This column was originally published on RealMoney on Oct. 14 at 8:55 a.m. EDT. It's being republished as a bonus for TheStreet.com readers.
Paper doesn't sound like a very important commodity, but just try to live without it. From printouts of spreadsheets to magazines to toilet rolls, flattened-out sheets of tree pulp are heavily woven into our way of life.
You would think that makers of such a key substance in modern life would be as appreciated by users and investors as the producers of energy, electricity and food, but it's just not so. Paper manufacturers are probably the worst-performing group in the entire stock market universe -- many are trading at five-year lows. Do you smell opportunity?
In July, I presented the woeful case of
it was trading in the low $30s. It has since tripped down to the mid-$20s, and dragged down its narrowing list of peers. On Wednesday, the Quebec-based business paper specialist
( DTC) hit a new five-year low, as did the South Carolina-based newsprint specialist
( BOW) and the Oregon-based pulp supplier
Pope & Talbot
The ears of contrarians should perk up when they hear that a whole sector is being hung out to dry, and maybe that is the proper response. After all, who wanted to buy the oil stocks when they were making bone-crushing, multiyear lows in 1999 and 2002? Not many have that kind of courage, but it would have been a great call.
Today the owners of these companies are definitely in the deep, deep value category. Portfolio managers at Brandes Investment Partners and Harris Investment Management, who seem to have the patience of Job and the guts of cat burglars, are listed among the top 10 owners of Domtar, which slipped another 3.5% on Wednesday to $5.93, down from the $12.75 area a year ago.
And what are its prospects? Lousy, of course. Earlier this week, Steve Chercover, an analyst at D.A. Davidson, cut his 2006 estimates for the company with the comment that the procedure "reminds us of a sadistic limbo dance." He said he expects losses to accelerate in coming quarters, and he no longer expects a return to profitability next year.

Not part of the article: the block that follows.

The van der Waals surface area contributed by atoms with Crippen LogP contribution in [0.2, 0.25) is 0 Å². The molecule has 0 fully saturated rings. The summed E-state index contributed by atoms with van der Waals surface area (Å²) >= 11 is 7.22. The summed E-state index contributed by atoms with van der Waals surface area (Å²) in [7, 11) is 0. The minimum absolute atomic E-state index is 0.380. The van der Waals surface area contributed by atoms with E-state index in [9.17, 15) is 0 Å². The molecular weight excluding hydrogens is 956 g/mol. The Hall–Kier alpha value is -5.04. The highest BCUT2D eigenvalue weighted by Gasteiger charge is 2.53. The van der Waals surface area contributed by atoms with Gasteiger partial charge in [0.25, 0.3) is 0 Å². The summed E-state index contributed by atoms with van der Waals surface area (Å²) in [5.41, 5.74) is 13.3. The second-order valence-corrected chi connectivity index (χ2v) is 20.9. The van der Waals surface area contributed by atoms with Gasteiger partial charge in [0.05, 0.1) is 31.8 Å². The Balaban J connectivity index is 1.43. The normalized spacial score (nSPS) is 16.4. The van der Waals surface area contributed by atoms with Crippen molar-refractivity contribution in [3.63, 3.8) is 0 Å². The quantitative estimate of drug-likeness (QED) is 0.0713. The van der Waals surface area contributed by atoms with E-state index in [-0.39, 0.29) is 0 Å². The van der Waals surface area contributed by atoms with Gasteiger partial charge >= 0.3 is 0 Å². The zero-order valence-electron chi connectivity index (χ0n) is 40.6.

Part of the problem is the strengthening of the Canadian dollar, says Chercover, but more important is the big advance in natural gas and crude oil prices, as well as the cost of freight and chemicals. And there's the little matter of "stagnating demand" for its uncoated free sheets. At this point, there's little for the company to do but start to shut down some plants and get expenses under control, which will not make the Canadian government very happy.
Bowater may in some ways be the worst of all, as its primarily role in life is to feed the newspaper industry. That's a buggy-whip manufacturer if ever there was one, right? The stock has fallen from $58 five years ago to around $25.
Soleil Securities analyst Anna Torma upgraded the stock to hold from sell this week, which seems like faint praise because she believes the current valuation already fully reflects higher energy costs and weak newsprint pricing. Further problems with energy, she said, will be met with fuel surcharges. The only two bright spots: seasonally positive demand in Europe, where producers are fully booked, and North American newsprint users' hesitancy to force lower prices on suppliers because of the fear that they will close plants.
Bowater's institutional holders also are on the deep value or income side of the room, including MFS Investment Management, NWQ Investment Management, Wellington and Lord Abbett. These guys added about 3.5 million shares to their coffers in the second quarter, the most recent reporting period.
One of the least wretched in this group, and a possible place to start if you've either got a hang-up for paper or chronic contrariness, is the big Finnish manufacturer
( UPM). Sporting a $10 billion market cap, it offers a juicy 10% dividend yield, is still trading in a modestly bullish pattern, and is the biggest beneficiary of a tight European market.
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Jon Markman, writer of TheStreet.com Value Investor, is the senior investment strategist and portfolio manager at Greenbook Investment Management, a division of Greenbook Financial Services. Separately, he is publisher of StockTactics Advisor, an independent weekly investment research service. While Markman cannot provide personalized investment advice or recommendations, he appreciates your feedback;
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